Special Report

10 Brands That Will Disappear in 2017

Source: virginamerica.com

1. Virgin America

Alaska Airlines announced in April 2016 that it would acquire Virgin America, combining to create the fifth largest airline company in the United States. While the deal was officially completed in December, Alaska has yet to decide whether it will continue to operate the two airlines as separate brands or fold the Virgin brand into the Alaska Airlines brand. The company is currently conducting market research within its customer base to find how valuable the Virgin brand is among Alaska customers. It will make an announcement on the matter early next year.

If Alaska Airlines were to discontinue Virgin, it would be the latest in a series of brand consolidations in the airline industry. Each of the four main U.S. carriers today — American, Delta, United, and Southwest — who collectively control more than 80% of the market, has expanded by acquiring an airline and absorbing its brand. Northwest Airlines, Continental Airlines, and US Airways were each bought by one of these main airline carriers in the last 10 years. Alaska Airlines also recently discontinued an airline brand. After purchasing Horizon Air in 1986 and operating it under a distinct identity for 25 years, Alaska subsumed the brand in 2011. While Virgin has a more loyal and widespread customer base than Horizon Air, Alaska may drop its new brand and join the industry-wide trend of airline brand consolidation.

Source: Wikimedia Commons

2. Dodge Viper

Auto manufacturers often benefit from the strength of the some of their most well-known and long-running brands. This list would include cars like the Toyota Camry, the Ford F-150, and the Honda Accord. While it might not quite be at this level of brand name recognition, the 25-year old Dodge Viper is one of the biggest names in sports cars — and it will soon be a thing of the past. Introduced as a concept car in 1989, many considered the Viper to epitomize the American sports car. During Chrysler’s bankruptcy in the midst of the Great Recession, the carmaker stopped production on the Viper with the 2010 model year, but reintroduced it just three years later. With a price tag suited to sports car enthusiasts with money to burn — the most recent models have an MSRP greater than $80,000 — the car was never meant to have sales in the same magnitude as mass market vehicles. However, while the car sold well over 1,500 units annually in the U.S. in the early 2000s, the highest single-year total in U.S. sales since its reintroduction was 760 in 2014. Through the first 11 months of 2016, Chrysler sold just 571 Vipers in the U.S. and 48 in Canada. In June, the company announced that the 2017 model year would be the Viper’s last, and that production would end next year.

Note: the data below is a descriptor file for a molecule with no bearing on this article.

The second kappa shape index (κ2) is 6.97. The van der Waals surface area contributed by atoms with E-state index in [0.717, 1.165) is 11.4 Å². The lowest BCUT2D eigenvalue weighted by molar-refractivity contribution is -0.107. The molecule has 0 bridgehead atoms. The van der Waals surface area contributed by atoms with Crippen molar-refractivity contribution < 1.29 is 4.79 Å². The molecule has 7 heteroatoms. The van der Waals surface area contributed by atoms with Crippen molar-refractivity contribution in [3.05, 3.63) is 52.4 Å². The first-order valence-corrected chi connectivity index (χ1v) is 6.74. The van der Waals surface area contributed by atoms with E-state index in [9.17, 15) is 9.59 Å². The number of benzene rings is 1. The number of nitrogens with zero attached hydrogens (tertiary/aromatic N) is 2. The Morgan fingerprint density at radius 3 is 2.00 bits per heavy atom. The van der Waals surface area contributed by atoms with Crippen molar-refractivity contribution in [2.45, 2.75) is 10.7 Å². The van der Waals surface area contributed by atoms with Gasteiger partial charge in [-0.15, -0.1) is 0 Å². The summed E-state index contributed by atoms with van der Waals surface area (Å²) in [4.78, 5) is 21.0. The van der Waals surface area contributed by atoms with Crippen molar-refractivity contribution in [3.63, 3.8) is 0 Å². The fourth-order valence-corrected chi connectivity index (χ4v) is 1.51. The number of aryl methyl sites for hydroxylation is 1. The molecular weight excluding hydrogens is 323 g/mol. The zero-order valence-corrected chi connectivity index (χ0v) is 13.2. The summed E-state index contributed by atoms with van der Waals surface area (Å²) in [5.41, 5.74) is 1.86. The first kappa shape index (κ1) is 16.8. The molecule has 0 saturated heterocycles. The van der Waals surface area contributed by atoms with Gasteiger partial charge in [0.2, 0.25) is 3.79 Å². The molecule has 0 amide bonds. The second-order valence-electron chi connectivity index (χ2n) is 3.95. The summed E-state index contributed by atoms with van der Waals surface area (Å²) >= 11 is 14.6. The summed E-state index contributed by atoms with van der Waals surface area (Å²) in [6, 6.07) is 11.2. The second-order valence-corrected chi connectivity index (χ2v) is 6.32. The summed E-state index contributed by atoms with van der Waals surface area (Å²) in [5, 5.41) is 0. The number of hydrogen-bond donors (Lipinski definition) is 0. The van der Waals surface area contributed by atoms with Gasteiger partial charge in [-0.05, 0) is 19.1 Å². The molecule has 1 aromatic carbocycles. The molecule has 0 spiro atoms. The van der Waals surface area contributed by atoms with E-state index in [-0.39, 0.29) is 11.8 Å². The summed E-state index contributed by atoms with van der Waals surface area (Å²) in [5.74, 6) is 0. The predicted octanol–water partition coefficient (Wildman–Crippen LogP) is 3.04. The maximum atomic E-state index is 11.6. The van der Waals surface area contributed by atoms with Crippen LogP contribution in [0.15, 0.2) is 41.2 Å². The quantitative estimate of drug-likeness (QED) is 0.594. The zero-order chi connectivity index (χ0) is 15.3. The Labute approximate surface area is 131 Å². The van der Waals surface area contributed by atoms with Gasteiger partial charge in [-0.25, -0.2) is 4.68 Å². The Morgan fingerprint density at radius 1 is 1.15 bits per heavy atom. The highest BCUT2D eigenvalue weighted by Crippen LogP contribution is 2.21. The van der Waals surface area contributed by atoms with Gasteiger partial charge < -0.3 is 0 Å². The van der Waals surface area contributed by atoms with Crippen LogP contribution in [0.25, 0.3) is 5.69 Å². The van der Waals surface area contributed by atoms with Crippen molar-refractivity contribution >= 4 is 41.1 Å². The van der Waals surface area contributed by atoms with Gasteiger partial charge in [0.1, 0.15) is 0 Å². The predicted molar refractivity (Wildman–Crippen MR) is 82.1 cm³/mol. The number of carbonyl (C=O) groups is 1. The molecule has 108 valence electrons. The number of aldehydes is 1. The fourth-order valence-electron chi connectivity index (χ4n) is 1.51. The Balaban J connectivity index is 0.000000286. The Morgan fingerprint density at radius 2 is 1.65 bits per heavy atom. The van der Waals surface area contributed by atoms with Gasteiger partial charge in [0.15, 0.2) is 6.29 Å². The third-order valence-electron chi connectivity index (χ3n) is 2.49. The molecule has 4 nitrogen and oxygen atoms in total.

Source: Wikimedia Commons

3. Scottrade

In October 2016, TD Ameritrade and Toronto-Dominion Bank announced that it would purchase Scottrade for $4 billion. Based in St. Louis, the discount brokerage has been operating since 1980. Compressed margins in the industry are likely the main reason for the merger. The combined company will have more than 10 million accounts and nearly $1 trillion in assets. Speaking to the St. Louis Post-Dispatch after the agreement, Scottrade founder and CEO Rodger Riney explained the business has become very competitive and how larger scale would help lower costs. In a letter to customers, Scottrade President Peter deSilva explained that the core business and network would remain in place. What is less clear is whether the Scottrade name will remain. One strong indication that it may be the last days for the brand is that the Scottrade Center in St. Louis — home of the National Hockey League’s St. Louis Blues — will change its name to the TD Ameritrade Center.

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